Top 20 anti-aging products for rosacea, according to dermatologists

Have you ever tried a new skin care product and your skin didn’t immediately agree? Redness, irritation, small cracks, dry patches … the list goes on. I have combination skin, so I often have trouble finding products that fit my facial needs. If I use a rich cream, it breaks my t-zone, even though my dry areas love moisture. On the other hand, if I use a cleanser or toner that has too much salicylic acid, my t-zone will immediately balance as my drier areas become irritated and red. If you have sensitive skin or if you have skin diseases like rosacea, you have known this first hand. So I went to find the best anti-aging products to help a sister.

During my research, I found out how common rosacea is. In fact, he is one of them du the most common sensitive skin. According to the American Academy of Dermatology, more than that 14 million people Rosacea lives only in the US. Despite these staggering numbers, I couldn’t believe the lack of anti-aging products that are effective but safe to use against rosacea. It’s pretty easy to find anti-aging products For those with dry, oily, combination or acne prone skin, but rarely for rosacea. And those with rosacea or sensitive skin don’t have the luxury of trying the products until they find the right one, because the wrong ingredients can cause severe silence.

So what exactly is rosacea? Is it treatable? How do you manage your symptoms? And really, what products can you use? I asked Dr. Tomassian, MD, and Dr. Heather D. Rogers, a dermatologist, dermatological surgeon, founder and CEO of Doctor Rogers RESTORE, to help you understand more.

So what is rosacea?

According to Dr. Tomassian, pink is a chronic skin disease characterized by redness (dilated blood vessels) and acne-like lesions (pustules and papules) that occur on the face. The cause of rosacea, however, is a little more difficult to determine. “Various thoughts include UV sun exposure, abnormal immune response, weakened skin barrier, as well as mites (demodex),” he explained.

Basically, rosacea is a type of sensitive skin. All of these small blood vessels near the surface of the skin are able to absorb everything you put on the skin and make the outside world more easily swollen. And most people may not know that there are three types of rosacea. “Papulopustular rosacea, which causes small red spots; Erythematous rosacea, where you have sustained redness of the face and broken blood vessels; and phymatous rosacea, which is a swollen skin similar to the red, intricate nose we can see in old gentlemen also known as Rhinophyma, ”said Dr. Rogers. “Rosacea can also affect the eyes with a persistent redness called rosacea in the eye.”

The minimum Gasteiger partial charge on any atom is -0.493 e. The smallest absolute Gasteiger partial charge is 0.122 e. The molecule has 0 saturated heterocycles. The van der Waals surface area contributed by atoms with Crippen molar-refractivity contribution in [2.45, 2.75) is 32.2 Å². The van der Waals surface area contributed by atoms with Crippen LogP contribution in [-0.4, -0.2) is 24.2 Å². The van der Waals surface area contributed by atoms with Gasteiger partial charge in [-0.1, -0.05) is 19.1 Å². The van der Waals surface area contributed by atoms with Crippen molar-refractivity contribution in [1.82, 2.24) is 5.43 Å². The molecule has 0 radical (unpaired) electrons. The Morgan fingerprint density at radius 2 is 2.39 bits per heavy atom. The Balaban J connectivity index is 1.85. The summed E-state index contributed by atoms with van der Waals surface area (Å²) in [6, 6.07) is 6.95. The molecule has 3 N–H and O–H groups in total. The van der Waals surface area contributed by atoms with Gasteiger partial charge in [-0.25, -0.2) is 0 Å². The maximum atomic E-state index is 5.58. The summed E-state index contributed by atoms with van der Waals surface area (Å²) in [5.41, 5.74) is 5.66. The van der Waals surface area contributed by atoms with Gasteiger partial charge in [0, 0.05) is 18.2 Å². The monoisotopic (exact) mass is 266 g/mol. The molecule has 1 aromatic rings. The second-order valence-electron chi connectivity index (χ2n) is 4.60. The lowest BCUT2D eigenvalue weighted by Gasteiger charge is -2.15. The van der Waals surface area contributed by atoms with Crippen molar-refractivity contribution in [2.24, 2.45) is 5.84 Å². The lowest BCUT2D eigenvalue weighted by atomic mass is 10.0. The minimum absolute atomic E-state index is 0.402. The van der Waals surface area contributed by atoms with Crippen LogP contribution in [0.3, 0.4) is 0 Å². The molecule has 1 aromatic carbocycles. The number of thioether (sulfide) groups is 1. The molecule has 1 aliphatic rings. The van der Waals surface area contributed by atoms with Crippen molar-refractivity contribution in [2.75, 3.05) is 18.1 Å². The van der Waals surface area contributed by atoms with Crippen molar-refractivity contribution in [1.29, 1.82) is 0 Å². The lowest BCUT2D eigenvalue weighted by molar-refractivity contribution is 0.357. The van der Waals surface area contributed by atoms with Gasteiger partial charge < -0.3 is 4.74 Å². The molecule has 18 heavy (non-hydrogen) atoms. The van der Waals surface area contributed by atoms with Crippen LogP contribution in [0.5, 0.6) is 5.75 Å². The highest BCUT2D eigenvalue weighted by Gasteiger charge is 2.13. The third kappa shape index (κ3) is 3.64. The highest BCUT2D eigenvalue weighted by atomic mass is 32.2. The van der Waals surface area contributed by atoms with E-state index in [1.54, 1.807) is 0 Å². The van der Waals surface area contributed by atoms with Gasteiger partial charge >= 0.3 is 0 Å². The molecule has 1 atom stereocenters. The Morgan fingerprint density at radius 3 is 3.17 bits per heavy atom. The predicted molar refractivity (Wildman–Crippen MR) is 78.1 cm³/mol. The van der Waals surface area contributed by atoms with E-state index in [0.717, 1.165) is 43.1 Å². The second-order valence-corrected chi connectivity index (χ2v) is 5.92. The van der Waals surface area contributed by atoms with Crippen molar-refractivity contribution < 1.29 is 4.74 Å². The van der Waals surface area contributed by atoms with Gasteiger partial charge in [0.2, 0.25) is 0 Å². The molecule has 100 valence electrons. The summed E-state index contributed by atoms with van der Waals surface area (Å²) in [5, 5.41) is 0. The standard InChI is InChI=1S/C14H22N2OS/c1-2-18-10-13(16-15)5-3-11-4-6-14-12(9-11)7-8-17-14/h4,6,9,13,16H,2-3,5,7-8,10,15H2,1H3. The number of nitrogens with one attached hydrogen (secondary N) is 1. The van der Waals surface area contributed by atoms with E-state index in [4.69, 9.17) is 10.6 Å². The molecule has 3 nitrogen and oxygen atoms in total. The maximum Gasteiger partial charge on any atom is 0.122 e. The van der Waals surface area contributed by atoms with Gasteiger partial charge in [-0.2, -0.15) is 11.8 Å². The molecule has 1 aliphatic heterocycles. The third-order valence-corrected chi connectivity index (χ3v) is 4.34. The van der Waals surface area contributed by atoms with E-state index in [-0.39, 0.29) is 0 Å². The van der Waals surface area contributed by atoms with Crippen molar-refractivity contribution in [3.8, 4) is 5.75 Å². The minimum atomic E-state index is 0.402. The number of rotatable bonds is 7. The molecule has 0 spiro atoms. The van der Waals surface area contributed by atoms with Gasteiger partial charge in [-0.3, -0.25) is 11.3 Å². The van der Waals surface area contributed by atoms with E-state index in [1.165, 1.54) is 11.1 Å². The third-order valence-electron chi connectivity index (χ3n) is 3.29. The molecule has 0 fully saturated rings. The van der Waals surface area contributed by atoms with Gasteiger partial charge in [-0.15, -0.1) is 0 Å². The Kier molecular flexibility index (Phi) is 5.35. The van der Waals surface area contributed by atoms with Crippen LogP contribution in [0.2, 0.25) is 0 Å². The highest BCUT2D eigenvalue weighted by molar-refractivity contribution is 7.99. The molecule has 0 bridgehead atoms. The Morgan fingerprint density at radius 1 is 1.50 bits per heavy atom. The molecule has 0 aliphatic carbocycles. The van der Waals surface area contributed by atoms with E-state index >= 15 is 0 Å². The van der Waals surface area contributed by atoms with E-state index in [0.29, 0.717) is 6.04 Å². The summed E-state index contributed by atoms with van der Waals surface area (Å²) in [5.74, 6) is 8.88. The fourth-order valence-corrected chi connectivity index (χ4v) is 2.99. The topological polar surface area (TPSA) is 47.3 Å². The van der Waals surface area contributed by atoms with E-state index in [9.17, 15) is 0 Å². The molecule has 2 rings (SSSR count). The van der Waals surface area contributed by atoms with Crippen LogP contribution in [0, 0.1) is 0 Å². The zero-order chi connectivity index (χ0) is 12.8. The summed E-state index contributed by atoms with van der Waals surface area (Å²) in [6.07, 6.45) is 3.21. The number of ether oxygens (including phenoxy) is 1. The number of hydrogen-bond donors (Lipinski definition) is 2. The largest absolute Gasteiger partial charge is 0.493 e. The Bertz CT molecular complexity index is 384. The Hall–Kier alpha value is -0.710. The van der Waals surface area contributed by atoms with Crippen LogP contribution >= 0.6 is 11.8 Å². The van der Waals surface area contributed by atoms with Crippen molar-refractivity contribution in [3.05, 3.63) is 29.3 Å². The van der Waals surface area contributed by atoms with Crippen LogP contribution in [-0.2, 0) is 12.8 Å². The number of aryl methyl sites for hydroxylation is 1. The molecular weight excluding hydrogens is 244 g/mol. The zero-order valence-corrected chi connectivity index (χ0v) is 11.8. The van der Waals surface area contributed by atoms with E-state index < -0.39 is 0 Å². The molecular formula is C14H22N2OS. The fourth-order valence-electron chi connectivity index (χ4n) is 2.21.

What are the symptoms?

Common symptoms include redness, acne (pustules and papules) on the cheeks, forehead, and around the mouth, as well as swelling of the upper nose or eyes / dryness, tenderness, and even pain.

What can irritate rosacea?

For most people, the onset of rosacea is caused by a genetic predisposition, combined with external stimuli such as red wine, coffee, and work. Changes in the weather and wearing masks can also turn it on, as it dries the skin and loses protective oils. Stress caused by life experiences or excessive skin care steps can change your skin’s pH, causing the release of rosacea, causing and damaging your skin to be taken and irritated by harmful organisms (such as yeasts, bacteria or mites). Sunscreen is essential and the use of topical medications with ingredients like sulfur will help.

How can you manage your symptoms?

The goal is to reduce flares by strengthening the skin barrier to make your skin more easily irritated. But, when you are experiencing an explosion that will happen, you need to focus on superficial TLC. “Leave all your assets, including vitamin C, AHA and BHA, including tretinoin or retinol,” Dr. Rogers points out. “It should be limited to a gentle skin care cleanser, a well-formulated face cream and a zinc-based sunscreen. That’s it! Don’t add new products because you risk further irritating your poor skin!”

Search components:

  • Squalane
  • Vegetable oils
  • Niacinamides
  • Asian spark
  • Glycerin.
  • Sunscreen with 10% + zinc
  • Azelaic acid
  • Vitamin C

Dr. Rogers recommended seeing your dermatologist when you need to order prescription medications. Prescriptions like metronidazole, ivermectin and low-dose anti-inflammatory antibiotics can help. It is also recommended to maintain a healthy skin biome taking superficial probiotics.

Ingredients to avoid:

There are several ways to combat rosacea. Avoiding your triggers can be one of the best ways to minimize symptoms. Launchers can look different for everyone, from different foods like dairy, gluten, or alcohol to certain types of ingredients or smells. And, of course, avoid the components that can normally affect the launchers below.

  • AHAs and BHAs
  • Tretinoin
  • Retinol
  • Witch hazel
  • Alcohol
  • Usain
  • Menthol
  • Mint
  • Eucalyptus oil

Dr. Tomassians’ favorites:

Dr. Roger’s Favorites:

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